We did consider what our competitors would likely do to win the work, so we were cognizant of the need for a price reduction from current rates, but we did not really dig into this topic to the depth that we should have. We had an idea of what the low price bid would look like, but we never asked ourselves IF we could get to that price, and HOW we could get to that price. We believed that we did not need to get to that price, so we never really explored it. The primary takeaway from this experience is that we needed to explore the low price alternative and consider why we might want to go to that point and HOW we might get there; more importantly, we never really analyzed how our competition might get there. This exercise would likely have also resulted in some creative pricing strategies or uncovered risks and concerns that might not otherwise have been apparent.
The other big takeaway is that this analysis should have been done multiple times with different participants, both internal to VectorCSP and external with our teaming partners. We could have used an outside, neutral participant to play devil’s advocate and do nothing but poke holes in our strategy. We learn, we overcome, and we don’t make the same mistakes twice.
During the past few months, we teamed with two different primes on opportunities within work streams that we understand well. Opportunity #1 was a re-compete with a prime that was as well versed with the work as we were. As expected, the government deemed our proposal superior in all categories except price, where we lost badly. Opportunity #2 was a new requirement and our prime was counting on us to provide nearly all of the expertise for the technical approach. Again, the government deemed our approach superior at all levels, but we once again we lost on price; however, this time it was only by about 1%. Both proposal efforts were run sufficiently well and there were no surprises during the process. Notably, we lost both efforts to the same competitor.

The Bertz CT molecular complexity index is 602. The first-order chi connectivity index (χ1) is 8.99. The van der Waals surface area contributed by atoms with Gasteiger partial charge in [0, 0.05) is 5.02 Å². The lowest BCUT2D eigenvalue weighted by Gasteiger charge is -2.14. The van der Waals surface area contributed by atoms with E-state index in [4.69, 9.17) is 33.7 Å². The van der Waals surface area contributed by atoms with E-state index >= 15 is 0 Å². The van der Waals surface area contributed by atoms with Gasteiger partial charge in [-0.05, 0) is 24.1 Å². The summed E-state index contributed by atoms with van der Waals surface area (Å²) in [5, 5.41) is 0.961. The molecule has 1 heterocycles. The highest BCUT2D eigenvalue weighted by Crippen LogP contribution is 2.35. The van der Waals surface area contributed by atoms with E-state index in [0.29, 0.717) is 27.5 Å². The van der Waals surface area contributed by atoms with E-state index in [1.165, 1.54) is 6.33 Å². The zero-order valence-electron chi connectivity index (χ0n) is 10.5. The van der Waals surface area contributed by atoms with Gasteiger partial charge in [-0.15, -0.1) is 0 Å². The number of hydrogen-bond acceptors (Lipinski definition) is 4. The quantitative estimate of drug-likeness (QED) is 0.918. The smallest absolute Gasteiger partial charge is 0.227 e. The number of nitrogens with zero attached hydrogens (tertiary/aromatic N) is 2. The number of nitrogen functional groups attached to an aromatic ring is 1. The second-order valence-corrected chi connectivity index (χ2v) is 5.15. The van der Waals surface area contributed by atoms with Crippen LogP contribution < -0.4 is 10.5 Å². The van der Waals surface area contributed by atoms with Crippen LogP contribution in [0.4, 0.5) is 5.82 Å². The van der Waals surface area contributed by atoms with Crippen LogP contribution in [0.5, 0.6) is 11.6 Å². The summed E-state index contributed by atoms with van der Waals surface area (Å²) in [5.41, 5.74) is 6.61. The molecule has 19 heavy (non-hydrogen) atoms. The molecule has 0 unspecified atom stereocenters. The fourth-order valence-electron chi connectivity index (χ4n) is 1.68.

The challenge came in understanding how we could be so wrong on price on #1 while being very competitive on #2 against the same opponent. One likely factor on the first opportunity was an overconfident prime not putting enough rigor behind their pricing strategy. After all, this was their work, they ran great capture, and they had a great relationship with the customer. A likely factor on the second was that the prime did not have a good relationship with the customer. Lastly, VectorCSP only discussed pricing strategy on both opportunities internally and any pricing conversations with the primes were just general.
While it often seems like most contract wins come down to a technically acceptable solution and a low price, based on these two experiences, the actual answer is slightly more nuanced than that. When we look at the way the two opportunities were lost, we see a stark contrast in pricing gaps and customer relationships with the only equal factors being the competition and the fact that both of our teams’ proposals were rated technically superior. While a good relationship with the customer will not overcome a significantly higher price, it is possible, in some cases, that it can overcome a slightly higher price. The key to pricing is getting to the right price.
Unfortunately, VectorCSP will continue to learn lessons from losses, as we will never win 100% of the work on which we bid. Fortunately, we accept that we will win some and lose some, and that through our losses we have the opportunity to sharpen the saw on the most important elements of pursuing, bidding, and winning new work.